A Brookfield resident, who describes himself as apolitical but outraged over the approval of a condominium development for the 3600 block of Forest Avenue, has begun a petition drive to try to force the village to reconsider its decision. Meanwhile, the VIP Party looks to be trying to use the issue as a wedge between voters and the PEP Party in the spring 2007 elections. The PEP party currently holds a majority on the village’s Board of Trustees.
Within the past two weeks, Michael Fressola, who owns and lives in an apartment building to the north of a planned 18-unit condo development, has passed out scores of petition fliers asking for an “investigation into Brookfield politics.”
“Is this Brookfield village board participating in a democracy or running a totalitarian village practicing in arrogance and corruption?” asks the flier, which has been delivered to residents near the development site at 3627-31 Forest Ave.
Fressola said he began handing out the fliers to his neighbors after trustees overturned a Zoning Board of Appeals recommendation to deny a variance to allow one parking spot per unit for the new condo development. Neighbors, including Fressola, complained at the village’s July 24 board meeting that the development’s inadequate parking would congest streets and cause unsafe conditions for residents.
As of late last week, Fressola said he received some 40 signatures from residents, from the neighborhood and elsewhere in the village protesting the development and that he expected more to come. In addition, Fressola said he and other neighbors were trying to reach out to other groups that have already or are in the process of protesting development elsewhere in the village, including residents near the former Buresh Lobster House property, now being converted into townhomes and single-family homes, and neighbors near a planned development at Eberly and Congress Park avenues.
Further, Fressola said he had contacted U.S. Rep. Daniel Lipinski’s office, the Illinois Attorney General’s Office and the Illinois Department of Health to alert them to the issue on Forest Avenue.
“At some point [Brookfield trustees] are supposed to represent residents,” Fressola said. “I don’t have any proof, but impropriety is highly suggested.”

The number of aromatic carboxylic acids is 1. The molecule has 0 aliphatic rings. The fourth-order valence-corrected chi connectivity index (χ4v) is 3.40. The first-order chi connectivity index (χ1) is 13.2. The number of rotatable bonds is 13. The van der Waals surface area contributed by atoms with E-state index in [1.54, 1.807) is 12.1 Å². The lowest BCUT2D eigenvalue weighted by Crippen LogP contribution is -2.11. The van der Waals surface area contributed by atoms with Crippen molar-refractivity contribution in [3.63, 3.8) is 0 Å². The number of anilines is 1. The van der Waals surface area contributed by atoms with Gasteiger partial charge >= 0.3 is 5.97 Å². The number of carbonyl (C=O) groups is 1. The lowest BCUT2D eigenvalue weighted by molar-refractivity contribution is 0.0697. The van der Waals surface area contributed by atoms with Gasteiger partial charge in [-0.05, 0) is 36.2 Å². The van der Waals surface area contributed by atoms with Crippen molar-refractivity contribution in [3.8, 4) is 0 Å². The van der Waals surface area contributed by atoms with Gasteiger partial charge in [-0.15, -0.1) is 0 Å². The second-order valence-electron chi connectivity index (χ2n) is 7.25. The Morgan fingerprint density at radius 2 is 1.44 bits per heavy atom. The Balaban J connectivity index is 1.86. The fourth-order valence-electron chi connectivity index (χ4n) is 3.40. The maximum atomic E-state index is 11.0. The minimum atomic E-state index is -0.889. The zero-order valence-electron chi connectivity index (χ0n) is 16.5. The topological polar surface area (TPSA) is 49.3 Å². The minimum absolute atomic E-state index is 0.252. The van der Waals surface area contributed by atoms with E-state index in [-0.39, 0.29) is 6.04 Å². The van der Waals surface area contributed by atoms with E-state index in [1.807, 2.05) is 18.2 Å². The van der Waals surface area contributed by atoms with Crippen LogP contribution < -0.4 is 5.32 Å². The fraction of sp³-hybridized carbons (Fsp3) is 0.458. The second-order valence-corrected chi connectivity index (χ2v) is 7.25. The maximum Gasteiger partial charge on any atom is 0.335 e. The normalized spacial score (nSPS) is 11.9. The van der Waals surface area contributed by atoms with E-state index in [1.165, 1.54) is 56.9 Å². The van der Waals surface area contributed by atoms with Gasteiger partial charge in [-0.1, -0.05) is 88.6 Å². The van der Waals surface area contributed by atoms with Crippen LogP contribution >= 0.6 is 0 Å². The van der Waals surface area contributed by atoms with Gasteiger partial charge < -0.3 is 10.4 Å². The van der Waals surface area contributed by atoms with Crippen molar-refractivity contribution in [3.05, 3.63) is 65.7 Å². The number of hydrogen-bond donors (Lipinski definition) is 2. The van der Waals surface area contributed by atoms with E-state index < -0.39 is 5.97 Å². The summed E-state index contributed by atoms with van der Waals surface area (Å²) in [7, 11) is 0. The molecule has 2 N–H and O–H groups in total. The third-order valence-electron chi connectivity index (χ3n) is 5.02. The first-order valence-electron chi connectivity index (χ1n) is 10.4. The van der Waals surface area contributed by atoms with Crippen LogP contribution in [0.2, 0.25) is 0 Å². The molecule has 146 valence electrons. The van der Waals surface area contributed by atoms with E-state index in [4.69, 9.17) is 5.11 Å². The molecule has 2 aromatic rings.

Fressola was specifically critical of the placement of the proposed driveway for the condo project, which will border his property to the south. The exhaust fumes will adversely affect his tenant and the proximity of the driveway to his property would present a hazard to pedestrians.
“This is my business, and they’re putting people in harm’s way,” Fressola said. “The village has granted them everything short of a Ferris wheel and a llama.”
Village President Michael Garvey, who did not vote on the variance issue but said he supported the project, dismissed the allegation of impropriety and chalked up the growing tempest to politics. He pointed to an unsigned flier sent to residents prior to the July 24 meeting as proof that the issue was being turned into a political one.
The flier implied that the variance request was already agreed to and specifically called out the PEP Party-dominated board as responsible.
“To turn this into a political issue is totally wrong,” said Garvey, who ran into a political brouhaha over the approval of the six-story condominium building just a block away back in 2001 when Garvey was both acting village president and a village trustee.
Weeks after the vote that approved the condo project, the VIP Party was voted into power and Garvey was voted out of office.
As for the charge that a fix was in on the project, Garvey stated flatly that there was none. He also noted that although the Zoning Board of Appeals denied the parking variance, the vote was actually 3-2 in favor of recommending the variance. One of those voting in favor of the variance was Leanne Digan, a VIP Party supporter and past contributor. She was reappointed to the zoning board by former VIP Village President Bill Russ in 2005.
“I know for a fact that no trustee has a personal stake or interest in this,” said Garvey. “We’ll do whatever it takes to protect the residents on the block. I understand they’re upset, but to resort to allegations of corruption? Anyone who wants to accuse me of corruption better have pretty good proof of that.”
The VIP Party has already begun to adopt the issue. The VIP Party Web site, updated last month, states that it “looks like it was a done deal on Forest Ave. … but President Garvey and the PEP majority passed it anyway! Going against the people.”
Evidence for VIP’s growing interest in Forest Avenue as a political issue is also indicated by the fact that former VIP trustee Jane Harps last week served as a go-between for Fressola in placing an advertisement, a copy of Fressola’s petition flier, in the Landmark. The ad was paid for by Fressola.
Harps in recent months has been critical of Garvey’s leadership in several letters to the editor. In another letter sent last week, she called the townhome project a “slam-dunk deal” that will leave “a lasting imprint for the voters of the community.”
Fressola said he approached Harps, because it was the Harps Realty company that sold his apartment building to Fressola’s father and because he knew Jane Harps was involved in village government as a trustee, not because of any connection to the VIP Party.
“I’m not a political person whatsoever,” Fressola said. “However, I guarantee that everyone in this neighborhood is going to get highly political.”
Despite the call to rethink the development, Garvey said that the board followed the legal process for approving the variances and that wouldn’t change unless the board voted to reconsider it.
“These difficult decisions can’t be judged by the number of people that come to a meeting and make the most noise,” Garvey said. “We went through and followed the legal standards and guidelines. It was a close issue and the votes reflected that.”